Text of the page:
shit men say to men who say shit to women on the street

A long time ago, when I was in my early 20s, I was once venting to my mom about some ongoing street harassment. There was a construction site near my workplace, and all the women in the area were forced to run a gauntlet of catcalls and obscene chatter, every single day.

My father overheard us and joined the conversation. He suggested that the women find a different route to work to "avoid that scene".

I explained that this wasn't a "scene" one could avoid. It was everywhere, every day, every place where men gather. I explained that women shouldn't have to inconvenience themselves and take different routes to work because men can't keep their mouths shut. But even if we wanted to, where we would walk? Where was the harassment-free street?

My father then asked what the women were wearing, if their clothes were "appropriate for the street".

He then claimed he had never heard of this kind of thing, even though he walked city streets daily.

He then dismissed the complaints as the over-sensitive imaginations of "womens-libbers". He actually said that. This is the same man who regaled us with tales of striking workers laying down in front of trucks to prevent scabs from entering a factory, the man who took me on civil rights marches when I was barely old enough to walk. The person who taught me to speak out against injustice.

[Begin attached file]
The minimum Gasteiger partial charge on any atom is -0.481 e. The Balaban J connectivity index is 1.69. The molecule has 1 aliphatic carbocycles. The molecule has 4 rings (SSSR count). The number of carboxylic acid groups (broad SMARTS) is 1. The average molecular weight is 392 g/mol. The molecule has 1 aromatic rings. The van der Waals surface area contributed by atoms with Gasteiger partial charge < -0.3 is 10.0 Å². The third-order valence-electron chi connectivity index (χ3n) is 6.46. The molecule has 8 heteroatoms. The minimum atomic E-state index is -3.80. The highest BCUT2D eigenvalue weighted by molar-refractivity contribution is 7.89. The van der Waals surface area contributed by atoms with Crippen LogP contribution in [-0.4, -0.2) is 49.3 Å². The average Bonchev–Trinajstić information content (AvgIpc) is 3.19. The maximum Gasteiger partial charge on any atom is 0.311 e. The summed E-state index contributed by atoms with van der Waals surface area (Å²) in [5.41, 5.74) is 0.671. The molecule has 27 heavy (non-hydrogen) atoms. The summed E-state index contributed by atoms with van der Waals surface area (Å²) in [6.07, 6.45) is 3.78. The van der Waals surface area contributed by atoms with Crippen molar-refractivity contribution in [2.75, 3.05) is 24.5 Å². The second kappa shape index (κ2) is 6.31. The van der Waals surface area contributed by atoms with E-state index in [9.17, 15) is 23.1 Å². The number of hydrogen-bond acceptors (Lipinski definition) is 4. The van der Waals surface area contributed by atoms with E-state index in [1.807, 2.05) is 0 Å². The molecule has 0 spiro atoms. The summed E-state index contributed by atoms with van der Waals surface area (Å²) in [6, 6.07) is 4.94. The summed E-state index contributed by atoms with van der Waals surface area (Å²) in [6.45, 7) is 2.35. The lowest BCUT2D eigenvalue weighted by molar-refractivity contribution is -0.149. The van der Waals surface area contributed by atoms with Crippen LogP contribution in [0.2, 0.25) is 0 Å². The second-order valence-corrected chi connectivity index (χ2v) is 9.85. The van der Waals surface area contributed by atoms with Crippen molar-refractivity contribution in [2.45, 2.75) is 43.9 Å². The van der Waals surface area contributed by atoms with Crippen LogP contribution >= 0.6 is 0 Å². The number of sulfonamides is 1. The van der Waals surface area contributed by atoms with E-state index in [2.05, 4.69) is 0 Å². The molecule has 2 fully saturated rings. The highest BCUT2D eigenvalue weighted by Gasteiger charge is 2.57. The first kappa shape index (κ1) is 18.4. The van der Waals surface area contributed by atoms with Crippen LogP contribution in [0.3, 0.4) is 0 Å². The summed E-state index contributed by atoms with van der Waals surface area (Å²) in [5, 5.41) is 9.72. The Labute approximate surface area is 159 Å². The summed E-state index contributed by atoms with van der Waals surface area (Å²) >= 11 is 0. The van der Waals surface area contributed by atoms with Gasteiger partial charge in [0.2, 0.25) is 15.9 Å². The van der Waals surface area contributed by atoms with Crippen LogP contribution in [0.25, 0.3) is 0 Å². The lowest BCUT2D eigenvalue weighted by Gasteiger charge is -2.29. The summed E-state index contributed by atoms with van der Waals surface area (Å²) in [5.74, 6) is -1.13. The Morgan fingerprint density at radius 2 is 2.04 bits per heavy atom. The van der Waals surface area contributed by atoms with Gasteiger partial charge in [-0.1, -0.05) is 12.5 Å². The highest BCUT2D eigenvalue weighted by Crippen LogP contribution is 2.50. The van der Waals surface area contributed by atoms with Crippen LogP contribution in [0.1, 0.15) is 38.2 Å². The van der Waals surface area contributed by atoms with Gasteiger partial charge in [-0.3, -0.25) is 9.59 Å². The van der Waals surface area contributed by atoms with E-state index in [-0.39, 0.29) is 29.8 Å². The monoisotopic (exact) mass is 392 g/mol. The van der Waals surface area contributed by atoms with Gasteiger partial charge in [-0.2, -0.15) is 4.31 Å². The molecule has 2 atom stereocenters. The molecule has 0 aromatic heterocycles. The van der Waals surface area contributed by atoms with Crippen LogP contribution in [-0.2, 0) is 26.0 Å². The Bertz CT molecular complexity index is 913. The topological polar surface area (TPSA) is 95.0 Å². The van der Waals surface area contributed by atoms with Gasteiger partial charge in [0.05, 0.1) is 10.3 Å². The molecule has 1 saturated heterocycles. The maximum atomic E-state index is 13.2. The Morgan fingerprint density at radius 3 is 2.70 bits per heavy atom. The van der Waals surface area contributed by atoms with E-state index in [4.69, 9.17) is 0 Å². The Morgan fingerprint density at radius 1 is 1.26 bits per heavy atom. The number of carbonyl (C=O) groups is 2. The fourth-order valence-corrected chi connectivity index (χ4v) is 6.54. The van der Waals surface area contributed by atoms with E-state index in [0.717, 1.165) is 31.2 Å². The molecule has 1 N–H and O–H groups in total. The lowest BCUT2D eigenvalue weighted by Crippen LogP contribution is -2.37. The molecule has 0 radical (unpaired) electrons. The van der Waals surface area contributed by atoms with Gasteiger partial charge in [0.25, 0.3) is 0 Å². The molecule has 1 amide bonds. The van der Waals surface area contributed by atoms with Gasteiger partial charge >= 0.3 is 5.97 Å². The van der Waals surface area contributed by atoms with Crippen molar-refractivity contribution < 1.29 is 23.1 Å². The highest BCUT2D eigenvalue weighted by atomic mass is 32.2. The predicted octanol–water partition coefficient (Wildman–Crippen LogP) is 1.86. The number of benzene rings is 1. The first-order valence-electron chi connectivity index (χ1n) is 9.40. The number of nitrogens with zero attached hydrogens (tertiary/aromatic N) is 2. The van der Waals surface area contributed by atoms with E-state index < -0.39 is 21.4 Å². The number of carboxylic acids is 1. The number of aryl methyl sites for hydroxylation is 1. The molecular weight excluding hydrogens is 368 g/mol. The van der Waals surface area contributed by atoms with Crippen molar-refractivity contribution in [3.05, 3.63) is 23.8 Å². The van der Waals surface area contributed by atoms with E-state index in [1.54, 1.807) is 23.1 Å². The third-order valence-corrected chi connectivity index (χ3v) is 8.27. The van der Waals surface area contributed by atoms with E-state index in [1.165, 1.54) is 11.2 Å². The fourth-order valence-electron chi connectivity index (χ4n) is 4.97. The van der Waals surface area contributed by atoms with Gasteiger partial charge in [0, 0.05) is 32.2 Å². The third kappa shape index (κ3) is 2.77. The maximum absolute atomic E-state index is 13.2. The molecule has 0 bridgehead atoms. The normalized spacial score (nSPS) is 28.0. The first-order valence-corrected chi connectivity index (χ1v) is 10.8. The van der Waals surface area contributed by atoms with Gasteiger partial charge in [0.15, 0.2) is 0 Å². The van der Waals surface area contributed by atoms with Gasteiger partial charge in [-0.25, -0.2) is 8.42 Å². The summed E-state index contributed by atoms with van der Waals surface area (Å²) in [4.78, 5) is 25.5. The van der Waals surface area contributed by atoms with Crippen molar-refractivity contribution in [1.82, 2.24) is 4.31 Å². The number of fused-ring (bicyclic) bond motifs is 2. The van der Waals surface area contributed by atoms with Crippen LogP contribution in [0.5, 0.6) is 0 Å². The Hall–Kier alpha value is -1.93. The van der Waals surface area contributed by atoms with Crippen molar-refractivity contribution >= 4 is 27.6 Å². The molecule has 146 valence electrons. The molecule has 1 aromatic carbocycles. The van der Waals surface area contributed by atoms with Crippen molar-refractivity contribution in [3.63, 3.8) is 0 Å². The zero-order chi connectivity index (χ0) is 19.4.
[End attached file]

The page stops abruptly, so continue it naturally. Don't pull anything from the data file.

It was a painful lesson in hypocrisy. It was maybe the first time I clearly recognized the gap between believing in the right things and doing the right thing - the space where we take responsibility for the injustice and privilege in our own lives.

This video gives me hope that things can change, and do change, and are changing.


allan said...

Seinfeld (start at 1:30).

laura k said...

I know what bit that is, without even clicking. :)

johngoldfine said...

I don't think any of those reasonable approaches in the video would actually be effective with a testosterone-fueled bully.

I'd go with: "Hey, whaddaya think if I say that shit to your sister, asshole?"

In other words, if you want to stop a bully, be ready to fight a bully.